@Christopher Phillips , Thanks very much for the quick reply. I made sure the new accounts were fee-free, so I won't get hit there. More just trying to streamline things the best I can without a bunch of accounts. I see what you're saying about doing the tracking separately in a spreadsheet for a maintenance fund, etc.

I'll plan to pay off the business credit card every moth with the rental income and (fingers crossed) will hopefully avoid any larger expenses on the property until I've built up some rental income reserves.

Originally posted by @Evan St. George :

@Christopher Phillips, Thanks very much for the quick reply. I made sure the new accounts were fee-free, so I won't get hit there. More just trying to streamline things the best I can without a bunch of accounts. I see what you're saying about doing the tracking separately in a spreadsheet for a maintenance fund, etc.

I'll plan to pay off the business credit card every moth with the rental income and (fingers crossed) will hopefully avoid any larger expenses on the property until I've built up some rental income reserves.

If they are fee free, then take advantage of them. But you'll still need a spreadsheet or Quicken to track things for rental unit reports and tax returns.

 

@Evan St. George underneath the mattress or a specific 'real estate' bank account.

There was a lot to your original post, I wouldn't over think this. I prefer to have a 'real estate' checking account and 1 credit card. I only have 5 rentals so it's fairly obviously which rent amounts come from which rentals. I do have my bank account in an LLC since so are my rentals but that's not the end of the world.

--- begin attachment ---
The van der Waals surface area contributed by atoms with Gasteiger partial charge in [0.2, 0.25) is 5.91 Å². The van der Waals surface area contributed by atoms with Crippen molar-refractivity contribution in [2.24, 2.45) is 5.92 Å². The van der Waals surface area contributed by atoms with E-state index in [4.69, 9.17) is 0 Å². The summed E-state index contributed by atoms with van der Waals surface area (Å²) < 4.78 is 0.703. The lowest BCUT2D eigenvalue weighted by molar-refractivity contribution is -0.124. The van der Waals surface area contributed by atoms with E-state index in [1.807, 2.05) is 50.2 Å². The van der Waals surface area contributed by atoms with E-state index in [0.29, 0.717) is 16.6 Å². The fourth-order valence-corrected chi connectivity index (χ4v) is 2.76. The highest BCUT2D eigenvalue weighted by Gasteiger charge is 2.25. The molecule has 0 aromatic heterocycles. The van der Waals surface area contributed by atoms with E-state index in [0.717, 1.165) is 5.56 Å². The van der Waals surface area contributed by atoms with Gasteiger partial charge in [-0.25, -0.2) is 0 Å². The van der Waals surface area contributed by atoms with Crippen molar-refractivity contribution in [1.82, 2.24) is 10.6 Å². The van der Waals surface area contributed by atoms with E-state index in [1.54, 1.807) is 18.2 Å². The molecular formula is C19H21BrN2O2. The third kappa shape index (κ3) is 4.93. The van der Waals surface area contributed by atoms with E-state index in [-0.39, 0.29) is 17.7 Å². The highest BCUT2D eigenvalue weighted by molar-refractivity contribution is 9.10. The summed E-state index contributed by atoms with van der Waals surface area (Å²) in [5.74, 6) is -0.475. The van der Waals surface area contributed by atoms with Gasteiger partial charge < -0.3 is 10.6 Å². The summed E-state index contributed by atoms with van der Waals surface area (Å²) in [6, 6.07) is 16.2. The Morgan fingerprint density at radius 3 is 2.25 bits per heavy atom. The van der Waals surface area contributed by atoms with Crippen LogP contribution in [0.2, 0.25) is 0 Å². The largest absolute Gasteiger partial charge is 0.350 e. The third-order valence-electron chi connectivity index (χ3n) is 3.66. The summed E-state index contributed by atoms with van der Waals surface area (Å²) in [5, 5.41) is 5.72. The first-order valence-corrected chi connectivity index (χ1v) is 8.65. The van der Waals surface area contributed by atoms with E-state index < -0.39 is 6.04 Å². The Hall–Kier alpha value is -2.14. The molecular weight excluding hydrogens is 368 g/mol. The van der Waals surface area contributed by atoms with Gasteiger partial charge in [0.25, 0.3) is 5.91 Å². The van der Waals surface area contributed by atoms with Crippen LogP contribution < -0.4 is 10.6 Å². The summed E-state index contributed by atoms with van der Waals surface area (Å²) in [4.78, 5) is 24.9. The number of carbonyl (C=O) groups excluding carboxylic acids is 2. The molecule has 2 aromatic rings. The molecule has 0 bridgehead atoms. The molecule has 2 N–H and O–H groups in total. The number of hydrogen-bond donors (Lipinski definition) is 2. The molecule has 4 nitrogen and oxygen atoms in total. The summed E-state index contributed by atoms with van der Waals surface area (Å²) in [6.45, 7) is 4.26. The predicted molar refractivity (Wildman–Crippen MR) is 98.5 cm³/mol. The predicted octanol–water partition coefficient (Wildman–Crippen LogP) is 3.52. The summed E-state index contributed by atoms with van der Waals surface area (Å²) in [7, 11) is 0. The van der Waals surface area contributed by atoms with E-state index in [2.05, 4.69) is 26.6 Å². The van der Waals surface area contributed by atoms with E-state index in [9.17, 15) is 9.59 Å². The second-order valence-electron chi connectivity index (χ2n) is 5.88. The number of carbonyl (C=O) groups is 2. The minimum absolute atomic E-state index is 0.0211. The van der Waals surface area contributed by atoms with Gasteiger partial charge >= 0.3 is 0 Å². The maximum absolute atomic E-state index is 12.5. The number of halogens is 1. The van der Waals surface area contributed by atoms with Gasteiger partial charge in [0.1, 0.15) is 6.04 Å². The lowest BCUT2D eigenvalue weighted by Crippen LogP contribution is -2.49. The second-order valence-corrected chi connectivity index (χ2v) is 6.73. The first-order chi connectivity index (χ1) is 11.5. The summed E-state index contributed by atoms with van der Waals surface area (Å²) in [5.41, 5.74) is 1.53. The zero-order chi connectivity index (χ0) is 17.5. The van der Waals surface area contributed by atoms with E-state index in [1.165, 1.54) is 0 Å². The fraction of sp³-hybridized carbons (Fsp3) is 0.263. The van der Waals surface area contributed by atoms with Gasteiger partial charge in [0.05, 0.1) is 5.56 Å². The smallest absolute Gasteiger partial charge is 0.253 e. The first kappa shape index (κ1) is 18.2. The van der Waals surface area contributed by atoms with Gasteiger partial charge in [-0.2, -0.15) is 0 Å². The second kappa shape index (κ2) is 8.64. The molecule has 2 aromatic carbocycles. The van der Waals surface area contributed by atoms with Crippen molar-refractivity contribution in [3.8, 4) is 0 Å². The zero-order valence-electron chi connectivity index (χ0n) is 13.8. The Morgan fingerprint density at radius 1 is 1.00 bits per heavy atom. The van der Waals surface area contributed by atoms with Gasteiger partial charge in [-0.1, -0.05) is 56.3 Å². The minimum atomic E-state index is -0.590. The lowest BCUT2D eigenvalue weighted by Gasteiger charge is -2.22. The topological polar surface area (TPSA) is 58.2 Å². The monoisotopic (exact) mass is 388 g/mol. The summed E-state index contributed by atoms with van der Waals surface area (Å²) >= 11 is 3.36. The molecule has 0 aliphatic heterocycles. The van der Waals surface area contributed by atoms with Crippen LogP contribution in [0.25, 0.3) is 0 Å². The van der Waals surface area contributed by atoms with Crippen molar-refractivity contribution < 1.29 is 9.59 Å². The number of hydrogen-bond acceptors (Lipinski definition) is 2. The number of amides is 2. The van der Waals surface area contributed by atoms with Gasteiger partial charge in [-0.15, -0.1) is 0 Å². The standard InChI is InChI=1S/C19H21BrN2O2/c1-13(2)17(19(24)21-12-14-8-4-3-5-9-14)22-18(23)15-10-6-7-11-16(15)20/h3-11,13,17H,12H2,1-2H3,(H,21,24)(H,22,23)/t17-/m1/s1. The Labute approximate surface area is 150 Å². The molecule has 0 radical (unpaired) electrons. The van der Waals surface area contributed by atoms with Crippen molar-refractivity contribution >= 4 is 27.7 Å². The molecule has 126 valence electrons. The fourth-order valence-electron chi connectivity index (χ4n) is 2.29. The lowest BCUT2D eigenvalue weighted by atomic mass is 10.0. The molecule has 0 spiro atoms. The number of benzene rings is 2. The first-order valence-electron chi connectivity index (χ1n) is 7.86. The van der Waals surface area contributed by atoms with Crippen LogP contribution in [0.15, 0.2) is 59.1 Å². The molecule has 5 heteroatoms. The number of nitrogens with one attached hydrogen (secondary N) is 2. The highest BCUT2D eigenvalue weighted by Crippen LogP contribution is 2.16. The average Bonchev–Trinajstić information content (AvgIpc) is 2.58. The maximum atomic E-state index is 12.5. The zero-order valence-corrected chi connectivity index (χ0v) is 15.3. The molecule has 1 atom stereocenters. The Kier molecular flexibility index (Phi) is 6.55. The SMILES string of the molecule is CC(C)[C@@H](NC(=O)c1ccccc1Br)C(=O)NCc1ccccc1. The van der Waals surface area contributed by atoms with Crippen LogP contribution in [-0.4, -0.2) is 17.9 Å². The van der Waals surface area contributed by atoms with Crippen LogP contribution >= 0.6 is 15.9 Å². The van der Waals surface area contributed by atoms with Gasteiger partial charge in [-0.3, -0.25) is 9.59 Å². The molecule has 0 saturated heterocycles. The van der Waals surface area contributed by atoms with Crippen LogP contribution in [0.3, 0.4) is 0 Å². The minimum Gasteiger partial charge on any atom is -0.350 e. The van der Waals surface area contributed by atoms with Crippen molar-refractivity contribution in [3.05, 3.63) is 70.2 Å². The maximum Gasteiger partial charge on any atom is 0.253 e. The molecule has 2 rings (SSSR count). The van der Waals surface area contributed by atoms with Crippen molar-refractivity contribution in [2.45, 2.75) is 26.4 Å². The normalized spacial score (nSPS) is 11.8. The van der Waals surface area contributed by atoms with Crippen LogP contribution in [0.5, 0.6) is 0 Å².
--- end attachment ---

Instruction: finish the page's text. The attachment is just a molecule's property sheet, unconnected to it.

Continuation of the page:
I prefer to keep it away from my personal banking because there are a lot more transactions on my personal than real estate.  So it's quick and easy for me to look at the statement and notice any glaring issues.

First -->  pay yourself!!  

I'm so guilty of not doing this.  But its so important.  In addition to all the reasons the experts out there mention, you gotta take care of AND reward yourself for a job well done.  

Next... you mentioned what to pay off.  Take stock of your debt associated with your RE investment.  Separate by interest rate and date of maturity.  Also look at amounts.  Small balance debts can be paid off quicker, over time freeing up more of your money to pay down other things (snowball effect).  However, maturity dates also impact what you need to pay off.  If something has a very short term maturity, you may be forced to pay that one down sooner.  HOWEVER, one thing I am finding out over the last 6 months with respect to business/commercial debt - you can typically just roll it into a new debt vehicle/loan.  If you're a great credit risk and the debt isn't at 100% of its limit (ie, $1000 balance on a $1000 limit) there is usually a bank willing to consolidate or transfer your debt to them.

@Dave Rav . @Kenny Dahill  Thanks for your replies. I should clarify that this is our first home and only investment/property right now. So, thankfully, the only real debt we have is this mortgage payment and the rate we got was pretty favorable. But good to keep those options in mind. I definitely plan to keep the rental income and expenses separate from our personal funds, so it's good to hear different methods people use to do that. 

Kenny - what method(s) are you using to collect rents from your 5 rentals?

@Evan St. George , I'm actually not allowed to respond specifically to that question, per BP rules.  So I don't completely ignore your response, I have used a few different methods over the years from Venmo, Zelle and landlord software.

On the bank end, I utilize 1 'real estate' bank account and I use a different bank than where I have my personal accounts.  I use a local bank, I've always heard it's good to have relationships with them so I figured it would be useful to start having an account with one.